President Donald Trump has lived his life, in and out of politics, on one simple principle: I make the rules – and I can break them.
In his life as a real estate developer/marketer/reality TV star, Trump would steer into controversy purposely, so deeply did he believe in his ability to make lemonades out of lemons every single time.
As President, he’s taken a similar sort of damn-the-torpedoes approach.
“Let me tell you, the one that matters is me,” Trump said in an interview that aired on Fox News in November 2017. “I’m the only one that matters.”
Asked recently how the decision was made to invite the Taliban to Camp David for peace talks – an invite that was later rescinded – Trump said this: “Actually, in terms of advisers, I took my own advice.”
While Trump has had a few close calls – the Taliban invite being right near the top of that list – he had, generally speaking, been able to navigate his way through the briar patches he has thrown himself into over the first three years of his president. And every time Trump survived by charging into controversy, he became a little more certain that he was teflon, that there was simply nothing that could truly hurt him, that, in his own words, “I could stand in the middle of Fifth Avenue and shoot somebody and wouldn’t lose any voters, OK?”
That hubris may, finally, have caught up with Trump this week. Specifically in his decision to authorize the release of a rough transcript of a July 25 call with Ukrainian President Volodymyr Zelensky that paints, in clear terms, the effort by an American President to pressure a foreign leader to look into corruption allegations against a potential 2020 opponent in former Vice President Joe Biden, and his son, Hunter. (There is no evidence of wrongdoing by either Joe or Hunter Biden.)
The transcript sent a shockwave through official Washington, forcing most Republicans in hiding (for fear they would be forced to answer questions about Trump’s behavior) and emboldened Democrats who, the day before the transcript was released had announced their plans to conduct a formal impeachment inquiry.
Trump, as is his style, seemed to go about his regular business – blasting Democrats, calling the call “perfect” and insisting this (all of it, I guess) was and is a “total hoax.” But the reaction by most of his party, and even the reported nervousness within some elements within his White House, reminded me of nothing so much of this scene from “Anchorman.”
In it, anchorman Ron Burgundy reads a curse word on air that has been surreptitiously put into the Teleprompter by his rival/love interest. (What a film!) Burgundy reads it because, well, he reads whatever is on the prompter. And as the lights go down and the show ends, Ron acts as though nothing is out of the ordinary even as everyone around him is paralyzed with shock.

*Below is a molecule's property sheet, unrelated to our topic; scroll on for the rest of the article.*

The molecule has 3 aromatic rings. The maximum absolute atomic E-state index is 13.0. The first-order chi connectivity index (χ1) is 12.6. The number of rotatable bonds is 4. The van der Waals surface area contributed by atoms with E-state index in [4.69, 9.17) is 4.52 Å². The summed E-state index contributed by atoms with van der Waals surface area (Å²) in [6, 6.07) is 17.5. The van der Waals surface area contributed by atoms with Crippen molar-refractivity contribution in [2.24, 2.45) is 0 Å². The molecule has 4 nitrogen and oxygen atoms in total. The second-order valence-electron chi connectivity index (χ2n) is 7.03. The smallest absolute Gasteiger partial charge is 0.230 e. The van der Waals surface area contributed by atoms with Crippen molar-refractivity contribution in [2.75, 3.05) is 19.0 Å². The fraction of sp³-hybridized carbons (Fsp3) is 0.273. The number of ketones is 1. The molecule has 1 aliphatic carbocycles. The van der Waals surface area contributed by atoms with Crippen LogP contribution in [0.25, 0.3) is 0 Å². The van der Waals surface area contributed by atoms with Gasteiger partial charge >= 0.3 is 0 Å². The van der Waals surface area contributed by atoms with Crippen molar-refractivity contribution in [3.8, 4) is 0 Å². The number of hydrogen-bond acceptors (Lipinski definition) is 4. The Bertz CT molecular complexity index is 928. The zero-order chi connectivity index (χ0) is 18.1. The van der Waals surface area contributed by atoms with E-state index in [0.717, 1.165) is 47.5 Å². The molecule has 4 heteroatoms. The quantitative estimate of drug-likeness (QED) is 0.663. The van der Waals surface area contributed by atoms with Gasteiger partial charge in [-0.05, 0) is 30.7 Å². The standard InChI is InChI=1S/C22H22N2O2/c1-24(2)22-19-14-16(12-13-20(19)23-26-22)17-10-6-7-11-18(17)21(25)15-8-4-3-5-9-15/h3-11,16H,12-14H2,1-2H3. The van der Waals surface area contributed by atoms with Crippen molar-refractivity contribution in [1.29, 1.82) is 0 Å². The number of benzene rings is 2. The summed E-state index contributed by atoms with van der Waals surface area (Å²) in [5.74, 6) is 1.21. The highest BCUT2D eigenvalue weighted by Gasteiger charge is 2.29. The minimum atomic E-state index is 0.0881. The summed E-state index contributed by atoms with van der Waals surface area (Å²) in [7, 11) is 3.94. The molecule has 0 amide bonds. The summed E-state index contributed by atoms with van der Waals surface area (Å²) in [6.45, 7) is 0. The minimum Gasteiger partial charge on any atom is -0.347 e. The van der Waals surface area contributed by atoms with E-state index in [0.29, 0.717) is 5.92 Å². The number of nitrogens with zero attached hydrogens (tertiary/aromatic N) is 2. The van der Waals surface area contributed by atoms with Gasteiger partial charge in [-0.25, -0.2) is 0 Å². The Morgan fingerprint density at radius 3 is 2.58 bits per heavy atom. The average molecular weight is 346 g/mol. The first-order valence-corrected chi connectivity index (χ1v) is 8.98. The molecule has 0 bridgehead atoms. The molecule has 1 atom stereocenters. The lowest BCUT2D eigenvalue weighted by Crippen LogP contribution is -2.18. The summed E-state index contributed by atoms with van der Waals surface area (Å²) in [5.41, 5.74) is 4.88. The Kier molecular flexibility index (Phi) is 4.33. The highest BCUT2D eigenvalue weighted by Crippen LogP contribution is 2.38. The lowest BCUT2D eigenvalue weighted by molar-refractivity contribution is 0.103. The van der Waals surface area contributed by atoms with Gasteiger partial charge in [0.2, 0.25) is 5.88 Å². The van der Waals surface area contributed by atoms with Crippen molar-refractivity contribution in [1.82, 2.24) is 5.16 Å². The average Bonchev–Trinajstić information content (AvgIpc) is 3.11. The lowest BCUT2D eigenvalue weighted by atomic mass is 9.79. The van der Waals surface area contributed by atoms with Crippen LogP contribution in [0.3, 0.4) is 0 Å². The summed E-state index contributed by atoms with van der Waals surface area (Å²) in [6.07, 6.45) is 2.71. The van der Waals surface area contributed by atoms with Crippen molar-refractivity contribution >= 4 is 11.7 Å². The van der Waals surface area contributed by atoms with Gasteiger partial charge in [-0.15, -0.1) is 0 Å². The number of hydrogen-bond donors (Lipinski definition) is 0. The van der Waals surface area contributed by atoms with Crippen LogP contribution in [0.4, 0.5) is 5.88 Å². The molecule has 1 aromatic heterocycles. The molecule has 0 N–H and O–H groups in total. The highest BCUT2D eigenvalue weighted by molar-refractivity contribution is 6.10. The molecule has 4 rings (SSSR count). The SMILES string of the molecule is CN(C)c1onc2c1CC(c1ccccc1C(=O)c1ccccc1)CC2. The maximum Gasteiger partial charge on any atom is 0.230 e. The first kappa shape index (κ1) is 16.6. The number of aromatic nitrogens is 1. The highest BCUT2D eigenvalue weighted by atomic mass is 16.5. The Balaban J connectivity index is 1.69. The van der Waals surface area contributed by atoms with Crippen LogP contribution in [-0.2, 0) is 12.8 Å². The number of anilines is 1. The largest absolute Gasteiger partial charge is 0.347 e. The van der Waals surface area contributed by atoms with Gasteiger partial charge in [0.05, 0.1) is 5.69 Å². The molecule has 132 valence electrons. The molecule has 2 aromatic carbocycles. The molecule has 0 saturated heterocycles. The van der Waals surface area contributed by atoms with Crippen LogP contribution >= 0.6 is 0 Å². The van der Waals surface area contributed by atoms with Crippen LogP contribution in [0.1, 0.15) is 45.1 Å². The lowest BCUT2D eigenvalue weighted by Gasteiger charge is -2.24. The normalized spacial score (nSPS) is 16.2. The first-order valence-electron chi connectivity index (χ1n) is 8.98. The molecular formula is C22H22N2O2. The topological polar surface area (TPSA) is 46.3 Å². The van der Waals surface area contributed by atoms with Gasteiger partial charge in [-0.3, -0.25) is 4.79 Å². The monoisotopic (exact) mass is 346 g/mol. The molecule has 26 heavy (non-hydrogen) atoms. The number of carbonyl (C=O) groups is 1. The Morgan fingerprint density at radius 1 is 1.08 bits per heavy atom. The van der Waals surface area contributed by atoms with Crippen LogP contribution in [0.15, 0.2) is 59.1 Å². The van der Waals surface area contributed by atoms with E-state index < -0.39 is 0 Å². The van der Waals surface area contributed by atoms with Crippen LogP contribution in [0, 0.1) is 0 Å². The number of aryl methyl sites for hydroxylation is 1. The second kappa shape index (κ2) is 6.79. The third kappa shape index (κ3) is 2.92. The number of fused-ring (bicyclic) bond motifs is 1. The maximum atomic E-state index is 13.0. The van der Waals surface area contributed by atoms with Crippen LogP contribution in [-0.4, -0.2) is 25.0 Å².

Trump, right now, is Ron Burgundy in that moment. He’s stepped way too far out on this limb but, thanks to the very hubris that led him to think the transcript wasn’t a problem, he is wholly unaware of that fact. The next few weeks will be a very rough wake-up call.
The Point: Pride comes before the fall. Always.
- Washington Post: Trump ordered hold on military aid days before call with Ukrainian President
- Senate Republicans skip criticizing Trump over handling of whistleblower: ‘It’s a lot of hysteria over very little’
- House Democrats near ‘tipping point’ on impeachment as Pelosi faces crucial week
- Trump delivers religious freedom speech at UNGA
- Pelosi’s announcement of an impeachment inquiry into President Trump
- Trump paints Democrats as fixated on impeachment after Pelosi announces inquiry
- Ukrainian President says his conversations with Trump are ‘private and confidential’
- McConnell says Senate will ‘find out what happened’ on whistleblower complaint
- More than 31,000 people blocked from entering US by Trump travel ban
- Trump mocks teenage climate activist Greta Thunberg
- Trump pushed Ukraine to investigate Joe Biden, transcript shows
- Schiff says Ukraine scandal is ‘the most serious misconduct of the President thus far’
- Whistleblower tentatively agrees to testify, attorneys say, as long as they get appropriate clearances to attend hearing
- Darrell Issa to run against GOP Rep. Duncan Hunter
- Romney out front of GOP with criticisms of Trump’s Ukraine call, but signs emerge that he’s not alone
- Trump’s comments on former Ukraine ambassador raise further questions
- Justice Department knew about whistleblower complaint involving Trump more than a week before referral
- House chairmen warn Trump to stop attacking whistleblower
- Biden accuses Trump of trying to ‘hijack an election’ by pushing Ukraine investigation
- US sets a refugee cap of 18,000 for next year – a new historic low
- Lewandowski may lead White House impeachment team
- Whistleblower complaint on Trump and Ukraine released
And that was the week in 25 headlines.